Misery Loves Company

Hitting the Wrong Notes

American? Yes. Idols? No.

By Steve Wiecking July 7, 2009

Take that, world! I’ve made gazillions of dollars by lowering your standards!

I hate American Idol. I’m not sorry. The show should be.

I can recognize, thanks to memories of being glued to drek like StarSearch, why the program holds appeal for children. Competition, particularly any kind involving the possibility of instant fame, represents an adult struggle for recognition when you’re young. And, swallowing my bile, I know I’d try to get tickets for whatever kid in my life wanted to go American Idols Live! tonight in Tacoma.

Nonetheless, I think Idol, which exerts an international influence on popular culture far greater than late StarSearch host Ed McMahon ever dreamed of, has wreaked incalculable havoc on our heads. It’s now cemented not only the damaging aesthetic that singing is just about youthful charisma and hitting the right notes, but also the notion that “paying your dues” in this country means putting up with weeks of insults from a British sourpuss on national television. Survive the Limey, kids, and the world is yours!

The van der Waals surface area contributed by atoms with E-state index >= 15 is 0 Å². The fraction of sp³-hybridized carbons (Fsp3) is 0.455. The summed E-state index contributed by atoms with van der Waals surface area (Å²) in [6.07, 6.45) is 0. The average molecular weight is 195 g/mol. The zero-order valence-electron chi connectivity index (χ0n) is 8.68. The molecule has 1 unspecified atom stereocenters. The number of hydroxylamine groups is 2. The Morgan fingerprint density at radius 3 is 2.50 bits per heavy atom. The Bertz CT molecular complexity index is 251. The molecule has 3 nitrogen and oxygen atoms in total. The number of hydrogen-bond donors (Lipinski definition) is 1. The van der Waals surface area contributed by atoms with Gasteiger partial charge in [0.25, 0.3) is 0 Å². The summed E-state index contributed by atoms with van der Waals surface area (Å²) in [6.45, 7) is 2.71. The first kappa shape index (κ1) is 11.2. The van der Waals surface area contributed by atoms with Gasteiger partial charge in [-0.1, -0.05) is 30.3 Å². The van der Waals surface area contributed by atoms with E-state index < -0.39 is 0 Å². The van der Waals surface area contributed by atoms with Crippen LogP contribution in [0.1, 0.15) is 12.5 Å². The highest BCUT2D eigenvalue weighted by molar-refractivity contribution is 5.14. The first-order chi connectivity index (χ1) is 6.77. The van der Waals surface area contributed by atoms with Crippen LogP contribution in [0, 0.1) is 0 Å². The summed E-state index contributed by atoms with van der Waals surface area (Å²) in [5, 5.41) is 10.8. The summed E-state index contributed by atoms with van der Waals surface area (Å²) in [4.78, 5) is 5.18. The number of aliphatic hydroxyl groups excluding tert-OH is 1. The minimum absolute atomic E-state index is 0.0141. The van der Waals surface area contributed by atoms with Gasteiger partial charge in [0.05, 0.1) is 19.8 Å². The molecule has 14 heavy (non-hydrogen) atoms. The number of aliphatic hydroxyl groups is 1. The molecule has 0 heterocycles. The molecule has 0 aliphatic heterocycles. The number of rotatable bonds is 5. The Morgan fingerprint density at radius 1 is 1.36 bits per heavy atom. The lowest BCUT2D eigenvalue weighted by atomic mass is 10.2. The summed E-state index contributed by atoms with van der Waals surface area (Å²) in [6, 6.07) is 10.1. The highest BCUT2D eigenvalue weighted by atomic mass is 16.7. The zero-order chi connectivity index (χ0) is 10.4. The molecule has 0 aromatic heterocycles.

Simon Cowell isn’t harsh enough, if you ask me. I wouldn’t let anyone leave that stage unscathed. Actually, I’d do them all the courtesy of not allowing them on the stage—I don’t think appearing on television should ever have anything to do with paying your dues in life.

Rumors are constantly swelling around the fact that Cowell may be leaving the show (yeah, right). I wish he’d take the show with him and, as a parting gesture, absolve himself of his sins by reminding kids that making your mark in the world sometimes just means, to paraphrase Joni Mitchell, playing real good for free.

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